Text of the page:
I believe it had a lot to do with my pride. God has been faithfully chiseling away at my pride, one painful chip at a time. I thought I was too good for country music. It was beneath me. Why was I so arrogant…? Seriously, I am AARON COOMBS. I know no wrong - unless it pertains to others (especially country music). What I believed and what my family believed was inspired by God Himself… I do jest slightly, but what a jerk!
My wife likes country music, and for my sake has for over two years suppressed her desire to listen to it - at least while I was around. Until a couple months ago she turned the car radio to a country station…. The beginning of my demise (just kidding). After enduring my heavy sighs and eye rolls, she said “I don’t know why you don’t like country music, it so very similar to folk music – that you like so much.” God’s timing is impeccable. Any other time that comment would have been followed by more sighs, eye rolls and some ridiculous arrogant reply that probably would have fueled an argument.
So, I thought about what she said and started to compare what I knew of country music to folk music. Musically, they are very similar: acoustic guitar, bass, occasional fiddle, banjo (I secretly want to play the banjo), maybe a harmonica, drums, keys, etc. they sound a lot alike. I think the difference that gets me is the vocal difference and lyrical content. Country singers tend to be twangy, sometimes over dramatizing the southern drawl – not a fan. Now, I will say there are always extremes, and not all singers sound like deep south mountain folks. But for some reason those have always left the biggest impression in my mind – thus deterring me from wanting to listen at all.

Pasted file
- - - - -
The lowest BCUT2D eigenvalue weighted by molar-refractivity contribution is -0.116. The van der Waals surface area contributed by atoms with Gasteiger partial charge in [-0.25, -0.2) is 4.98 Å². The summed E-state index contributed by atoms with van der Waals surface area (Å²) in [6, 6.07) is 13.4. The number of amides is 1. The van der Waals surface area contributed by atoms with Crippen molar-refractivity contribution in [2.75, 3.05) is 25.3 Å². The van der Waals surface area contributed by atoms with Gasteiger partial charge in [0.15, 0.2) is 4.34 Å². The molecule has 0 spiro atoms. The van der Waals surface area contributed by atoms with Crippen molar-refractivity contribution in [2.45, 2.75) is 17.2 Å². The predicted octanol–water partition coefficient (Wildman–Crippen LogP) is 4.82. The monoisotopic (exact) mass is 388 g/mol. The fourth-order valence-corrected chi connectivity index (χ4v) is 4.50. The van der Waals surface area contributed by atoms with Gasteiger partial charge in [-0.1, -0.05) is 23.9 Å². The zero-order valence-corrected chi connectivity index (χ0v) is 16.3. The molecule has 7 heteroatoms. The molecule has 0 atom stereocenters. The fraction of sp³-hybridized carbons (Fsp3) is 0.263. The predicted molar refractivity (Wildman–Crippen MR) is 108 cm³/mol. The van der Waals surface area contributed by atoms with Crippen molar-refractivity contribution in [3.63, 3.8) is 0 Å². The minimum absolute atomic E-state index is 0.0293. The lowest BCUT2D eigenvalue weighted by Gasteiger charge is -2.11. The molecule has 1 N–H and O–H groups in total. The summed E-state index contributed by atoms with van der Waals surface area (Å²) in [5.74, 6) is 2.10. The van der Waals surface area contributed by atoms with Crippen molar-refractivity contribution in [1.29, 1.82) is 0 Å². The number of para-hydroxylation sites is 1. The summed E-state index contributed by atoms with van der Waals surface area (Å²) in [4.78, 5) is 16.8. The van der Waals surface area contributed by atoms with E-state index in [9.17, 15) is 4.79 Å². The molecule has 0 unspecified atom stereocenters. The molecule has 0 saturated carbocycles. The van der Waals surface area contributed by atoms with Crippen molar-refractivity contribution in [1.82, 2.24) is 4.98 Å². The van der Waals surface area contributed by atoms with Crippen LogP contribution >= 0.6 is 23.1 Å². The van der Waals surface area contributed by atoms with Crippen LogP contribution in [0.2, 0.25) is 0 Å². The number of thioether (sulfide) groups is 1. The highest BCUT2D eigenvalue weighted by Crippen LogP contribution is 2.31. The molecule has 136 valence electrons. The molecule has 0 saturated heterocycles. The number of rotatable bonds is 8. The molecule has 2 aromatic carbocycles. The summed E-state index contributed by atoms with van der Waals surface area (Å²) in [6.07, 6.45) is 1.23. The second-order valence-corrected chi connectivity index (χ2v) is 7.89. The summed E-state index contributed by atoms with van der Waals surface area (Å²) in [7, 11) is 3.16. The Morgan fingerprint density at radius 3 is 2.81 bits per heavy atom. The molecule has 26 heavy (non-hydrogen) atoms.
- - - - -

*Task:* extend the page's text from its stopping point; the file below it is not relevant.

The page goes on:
Lyrically, country music consists of a lost dog, a broken pick-up, a fishing hole and a girl that’s too good to be true. I’m not bashing these things: I have been sad about a lost or deceased dog, I like pick-up trucks and fishing, and I am married to a girl that is too good to be true…. But I didn’t grow up in a culture where all these thing were going on at the same time. We didn’t go muddin’ in New York. And you wouldn’t fish in the Hudson river…. Even though my family moved to Georgia when I was twelve, we were very out of place. Kinda like we were air-dropped in the middle of a jungle tribe somewhere.
So, now twenty-five years later, country music is starting to grow on me – slowly, mind you… my job requires me to work in a lot of different cars each day. A few weeks ago I decided that instead of changing the radio station in each car, I would listen to whatever station was on – therefore forcing myself to broaden my realm of musical influence.
I will say that at this point I don’t know one country artist from another and I generally don’t like female country singers, although I do generally like women vocalists. And there is WAY more country music that I don’t like than what I have found that I do like – for the time being, anyway. That being said, I realized that most of my attraction to country is that it is different. It’s a change for me. And I like change (most of the time…).
So, whatever style of music you prefer, there is something for everyone in every style of music. Which doesn’t mean that you have to abandon what you have always enjoyed. But, perhaps, by expanding our horizons we will have a greater opportunity to connect with those who favor a different genre of music. Which in part, will help to build community. Which is a very good thing….